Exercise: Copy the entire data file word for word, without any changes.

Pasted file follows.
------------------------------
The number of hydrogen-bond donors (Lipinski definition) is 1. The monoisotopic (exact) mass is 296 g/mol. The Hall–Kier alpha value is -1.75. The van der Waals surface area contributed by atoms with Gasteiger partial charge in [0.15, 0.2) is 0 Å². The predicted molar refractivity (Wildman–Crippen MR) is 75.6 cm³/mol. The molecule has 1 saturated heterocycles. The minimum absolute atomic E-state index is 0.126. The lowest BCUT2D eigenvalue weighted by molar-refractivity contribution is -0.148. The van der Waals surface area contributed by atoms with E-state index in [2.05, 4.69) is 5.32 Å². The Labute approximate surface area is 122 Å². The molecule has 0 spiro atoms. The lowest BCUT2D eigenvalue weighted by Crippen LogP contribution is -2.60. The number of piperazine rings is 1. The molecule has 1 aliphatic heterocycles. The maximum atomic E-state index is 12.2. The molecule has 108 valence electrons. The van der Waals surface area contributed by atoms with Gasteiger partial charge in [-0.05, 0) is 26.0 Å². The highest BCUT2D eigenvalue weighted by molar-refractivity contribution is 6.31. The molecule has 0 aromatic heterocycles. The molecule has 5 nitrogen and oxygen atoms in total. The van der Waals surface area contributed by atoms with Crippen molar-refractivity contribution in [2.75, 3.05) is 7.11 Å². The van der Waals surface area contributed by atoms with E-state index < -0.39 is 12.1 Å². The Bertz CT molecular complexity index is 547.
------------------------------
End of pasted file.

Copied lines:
The number of hydrogen-bond donors (Lipinski definition) is 1. The monoisotopic (exact) mass is 296 g/mol. The Hall–Kier alpha value is -1.75. The van der Waals surface area contributed by atoms with Gasteiger partial charge in [0.15, 0.2) is 0 Å². The predicted molar refractivity (Wildman–Crippen MR) is 75.6 cm³/mol. The molecule has 1 saturated heterocycles. The minimum absolute atomic E-state index is 0.126. The lowest BCUT2D eigenvalue weighted by molar-refractivity contribution is -0.148. The van der Waals surface area contributed by atoms with E-state index in [2.05, 4.69) is 5.32 Å². The Labute approximate surface area is 122 Å². The molecule has 0 spiro atoms. The lowest BCUT2D eigenvalue weighted by Crippen LogP contribution is -2.60. The number of piperazine rings is 1. The molecule has 1 aliphatic heterocycles. The maximum atomic E-state index is 12.2. The molecule has 108 valence electrons. The van der Waals surface area contributed by atoms with Gasteiger partial charge in [-0.05, 0) is 26.0 Å². The highest BCUT2D eigenvalue weighted by molar-refractivity contribution is 6.31. The molecule has 0 aromatic heterocycles. The molecule has 5 nitrogen and oxygen atoms in total. The van der Waals surface area contributed by atoms with Crippen molar-refractivity contribution in [2.75, 3.05) is 7.11 Å². The van der Waals surface area contributed by atoms with E-state index < -0.39 is 12.1 Å². The Bertz CT molecular complexity index is 547.